The Treasury's opening of the Government's books ahead of the election reveals a better picture of the economy right now than had initially been expected.
Today's figures show that the year to June accounts confirm that tax revenue and debt were better than forecast.
However going forward the economic situation in some areas is worse than predicted, as New Zealand heads into a period of what Treasury secretary Caralee McLiesh called "profound uncertainty."
In fact, speaking at the unveiling of the Pre-Election Economic and Fiscal Update (Prefu) this morning, Finance Minister Grant Robertson warned that "uncertainty is the commodity that the world shares in abundance".
Despite this, unemployment estimates have been significantly revised downwards and pushed out almost two years, today's figures reveal.
Also, the near-term economic recovery had been stronger than The Treasury and many economists had predicted at the May Budget, Robertson said.
The Treasury had expected the jobless figure to reach almost 10 per cent this month, but today's numbers show that the highest level that unemployment is expected to reach is 7.8 per cent in March 2022.
"These are signs that the New Zealand economy is robust," Robertson said this afternoon.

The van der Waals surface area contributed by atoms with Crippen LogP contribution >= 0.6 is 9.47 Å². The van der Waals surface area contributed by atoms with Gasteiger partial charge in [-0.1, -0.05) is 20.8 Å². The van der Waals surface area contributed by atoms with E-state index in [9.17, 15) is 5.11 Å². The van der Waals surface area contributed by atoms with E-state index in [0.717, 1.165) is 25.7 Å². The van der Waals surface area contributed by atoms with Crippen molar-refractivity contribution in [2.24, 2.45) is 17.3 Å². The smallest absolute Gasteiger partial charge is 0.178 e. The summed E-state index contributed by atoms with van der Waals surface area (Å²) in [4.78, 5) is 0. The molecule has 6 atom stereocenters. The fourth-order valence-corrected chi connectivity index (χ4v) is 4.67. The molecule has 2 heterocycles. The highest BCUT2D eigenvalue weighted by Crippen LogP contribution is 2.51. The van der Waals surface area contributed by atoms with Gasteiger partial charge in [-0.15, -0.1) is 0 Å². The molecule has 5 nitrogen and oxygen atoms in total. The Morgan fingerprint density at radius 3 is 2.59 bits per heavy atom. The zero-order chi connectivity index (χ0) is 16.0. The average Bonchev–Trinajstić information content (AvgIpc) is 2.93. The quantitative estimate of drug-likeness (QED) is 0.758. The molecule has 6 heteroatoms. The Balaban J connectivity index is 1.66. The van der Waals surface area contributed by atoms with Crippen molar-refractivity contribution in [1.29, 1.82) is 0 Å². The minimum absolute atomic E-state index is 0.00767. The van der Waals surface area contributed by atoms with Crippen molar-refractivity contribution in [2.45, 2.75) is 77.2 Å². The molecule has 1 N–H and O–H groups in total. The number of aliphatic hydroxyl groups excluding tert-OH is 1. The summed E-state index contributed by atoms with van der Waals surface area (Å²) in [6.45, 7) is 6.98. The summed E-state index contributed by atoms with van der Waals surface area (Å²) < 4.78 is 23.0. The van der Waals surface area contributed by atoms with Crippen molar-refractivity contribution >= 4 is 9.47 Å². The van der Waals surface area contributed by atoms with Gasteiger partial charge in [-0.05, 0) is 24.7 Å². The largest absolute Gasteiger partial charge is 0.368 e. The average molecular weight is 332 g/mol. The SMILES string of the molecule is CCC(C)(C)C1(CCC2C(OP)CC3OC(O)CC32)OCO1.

Unemployment tipped to remain higher for longer
But the data also shows that unemployment will remain higher for longer - which, according to Infometrics senior economist Brad Olsen, will make it harder for unemployed people to find jobs in the long term.
Bagrie Economics chief economist Cameron Bagrie pointed out that today's figures show the number of people projected to be on the Jobseeker and emergency benefit in 2024 is 246,000.
That compares to 180,000 in May's Budget and reflects a "slower recovery".
Today's numbers also reveal the Government's deficit this year is lower than expected; $23 billion in the red as opposed to the $28 billion revealed in May's Budget.
However that number is higher in the long term, hitting a $12 billion deficit in 2024 according to today's numbers – that figure was expected to be just under $5 billion in May.
Robertson said this was the "price we pay" for the unprecedented levels of Government spending, such as the wage subsidy scheme.
The Government's overall expected level of debt is up slightly, when compared with budget estimates.
NZ at 'pickle point'
Bagrie said the Prefu showed New Zealand is at a "pickle point".
"Spending restraint is not enough to materially lower debt and return to surplus," he said, adding that deficits are projected for 15 years.
"Either we need to get the economy stronger or taxes are going to be headed higher."
Covid-19 is still expected to take a significant toll on the economy, but that toll – according to The Treasury – is not as bad as expected.
Treasury officials had expected tomorrow's GDP figure to reveal a 23.5 per cent drop over the period from when New Zealand first went into lockdown.
But its updated numbers show it's now expecting that figure to be 16 per cent.
Although better than expected, it's still the biggest one-off drop in economic growth in New Zealand's history.
But in the long term the hit will be worse than had previously been expected – this is due to the fact the world economy is expected to do worse than had been expected.